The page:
[Updated at 3:02 p.m. ET] The office of special prosecutor Angela Corey has confirmed that a news conference updating the media on the Trayvon Martin case will begin at the State Attorney’s Office in Jacksonville, Florida at 6 p.m. ET.

[Updated at 2:51 p.m. ET]  Corey's office, which is investigating the Trayvon Martin shooting case, said that charges against George Zimmerman have not been filed. The office would not confirm whether the office planned to charge him, according to HLN's Josey Crews.

Earlier, CNN reported that Corey is expected to announce a decision Wednesday regarding whether she will file charges against Zimmerman, and a senior law enforcement source familiar with the Martin death investigation said that Zimmerman would be charged.

[Updated at 2:39 p.m. ET]  George Zimmerman “will be (criminally) charged if (he) hasn’t been charged already,” according to a senior law enforcement source familiar with the Trayvon Martin death investigation.

It's not clear what the charges would be.

[Initial post, 2:29 p.m. ET] A special prosecutor in the Trayvon Martin shooting case is expected to announce a decision within the next four hours regarding whether she will file charges against George Zimmerman, CNN reports.

The news comes a day after attorneys for Zimmerman told reporters they had lost contact with Zimmerman and no longer represent him.

Police say Zimmerman fatally shot Martin, a 17-year-old African-American, on February 26 in Sanford, Florida, after Martin began walking home from a convenience store. Zimmerman, who is Hispanic and was a neighborhood watch volunteer, had called 911 to complain about a suspicious person in the neighborhood.

Zimmerman told Sanford police the shooting was self-defense, and Zimmerman was released without charges. Authorities have said Zimmerman was not immediately charged because there were no grounds, at the outset, to disprove his account that he'd acted to protect himself.

But thousands converged on Sanford to join in protests calling for Zimmerman's arrest and criticizing the police department's handling of the case. Martin's death has triggered a nationwide debate about race in America and Florida's "stand your ground" law, which allows people to use deadly force anywhere they feel a reasonable threat of death or serious injury.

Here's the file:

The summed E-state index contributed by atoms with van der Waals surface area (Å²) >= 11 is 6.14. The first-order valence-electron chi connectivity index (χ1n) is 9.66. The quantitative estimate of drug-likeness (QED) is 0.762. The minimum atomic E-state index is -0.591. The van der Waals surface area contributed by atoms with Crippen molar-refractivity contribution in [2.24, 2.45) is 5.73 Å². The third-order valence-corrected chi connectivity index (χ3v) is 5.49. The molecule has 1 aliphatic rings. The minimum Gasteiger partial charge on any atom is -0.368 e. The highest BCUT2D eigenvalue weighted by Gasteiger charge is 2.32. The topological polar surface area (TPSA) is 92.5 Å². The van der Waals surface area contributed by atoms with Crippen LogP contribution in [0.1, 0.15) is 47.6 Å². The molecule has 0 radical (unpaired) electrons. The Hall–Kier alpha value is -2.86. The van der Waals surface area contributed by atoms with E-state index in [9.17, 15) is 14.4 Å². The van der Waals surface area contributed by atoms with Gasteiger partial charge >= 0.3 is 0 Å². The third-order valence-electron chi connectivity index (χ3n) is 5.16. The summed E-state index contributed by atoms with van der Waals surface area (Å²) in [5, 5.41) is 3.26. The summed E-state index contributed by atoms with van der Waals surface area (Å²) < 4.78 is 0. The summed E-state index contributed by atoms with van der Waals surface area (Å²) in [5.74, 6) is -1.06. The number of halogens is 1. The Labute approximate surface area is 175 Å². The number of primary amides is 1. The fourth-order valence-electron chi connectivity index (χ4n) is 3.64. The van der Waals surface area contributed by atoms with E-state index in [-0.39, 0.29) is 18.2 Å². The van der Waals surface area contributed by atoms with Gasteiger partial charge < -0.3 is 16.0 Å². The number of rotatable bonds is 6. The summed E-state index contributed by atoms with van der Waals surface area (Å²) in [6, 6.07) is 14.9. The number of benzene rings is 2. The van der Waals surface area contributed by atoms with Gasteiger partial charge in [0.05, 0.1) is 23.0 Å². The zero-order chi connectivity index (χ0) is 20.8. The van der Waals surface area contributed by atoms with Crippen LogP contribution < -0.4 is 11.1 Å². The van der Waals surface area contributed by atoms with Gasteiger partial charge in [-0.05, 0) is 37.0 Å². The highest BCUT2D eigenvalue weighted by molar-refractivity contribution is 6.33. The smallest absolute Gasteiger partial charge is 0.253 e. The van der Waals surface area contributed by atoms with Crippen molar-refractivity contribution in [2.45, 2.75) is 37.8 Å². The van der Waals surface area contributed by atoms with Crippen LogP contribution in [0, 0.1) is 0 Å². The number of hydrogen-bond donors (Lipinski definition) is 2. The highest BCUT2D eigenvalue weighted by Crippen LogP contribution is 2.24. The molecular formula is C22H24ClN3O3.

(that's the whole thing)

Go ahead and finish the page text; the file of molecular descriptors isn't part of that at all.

soundoff (5,135 Responses)
  1. valencia

    How can a person chase someone down (check the 911 tapes) and then claim self-defense?! Zimmerman pursued Trayvon...that in itself, speaks volumes; and on that fact alone, the self-defense claim should have been thrown out!

    April 11, 2012 at 7:05 pm | Report abuse |
    • Area Mann

      valencia, I have seen your other posts. you clearly don't care about anything except lynching this zimmerman guy. you have already decided the case, and I guarantee you don't know the facts because you were not there. maybe he is a fiend, but you don't know that. you just believe to your core because that's what you want it to be.

      April 11, 2012 at 7:19 pm | Report abuse |
  2. Mike D.

    What a joke...You would think somebody shot the Pope, the way this prosecuter was presenting this case. I wonder if she prays with every victims family ?

    April 11, 2012 at 7:05 pm | Report abuse |
  3. drakester

    Its been obvious with the firing of reporter from nbc last week for botching the actual 911 call that the media has turned this into a circus and that the public has not heard the true evidence supporting zimmermanns self defense plead..FREE ZIMMERMAN and arrest Sharpton and the rest for the riots they have started. If this had been a white man killed their would have not been as much attention if any at all.

    April 11, 2012 at 7:05 pm | Report abuse |
  4. Donna

    My deepest condolences to the Martin family. I cannot even begin to imagine your loss. Please do not let your son's passing turn into a media circus. Distance yourself from Al Sharpton. Find good, honest,sincere, kind hearted people to surround yourself with at this time of sorrow. Do not bring the negative attention (that always accompanies Al Shartpton) to your family.

    April 11, 2012 at 7:06 pm | Report abuse |
    • captain gay pants

      i know. its called smelly justice!!

      April 11, 2012 at 7:07 pm | Report abuse |
  5. Ann

    Unrelated to this case, how is Al Sharpton paid? Who pays him? He seems to spend every moment of his life protesting one thing or another. It's clearly his career, but where does the money come from?

    April 11, 2012 at 7:06 pm | Report abuse |
  6. Jesus

    Put me on the jury, please, and I'll let him walk. This man is innocent.

    April 11, 2012 at 7:07 pm | Report abuse |
    • Bubba

      Thankyou Jesus...lol

      April 11, 2012 at 7:09 pm | Report abuse |
    • Brenda

      Are you crazy? He followed Trayvon, confronted him and then wound up shooting him!? Trayvon was on his phone walking with candy and a drink. How do you figure Zimmerman is innocent? What if someone decides to follow YOU in his car, exit his car and confront YOU, and when you fight back shoots YOU, is that OKAY with YOU?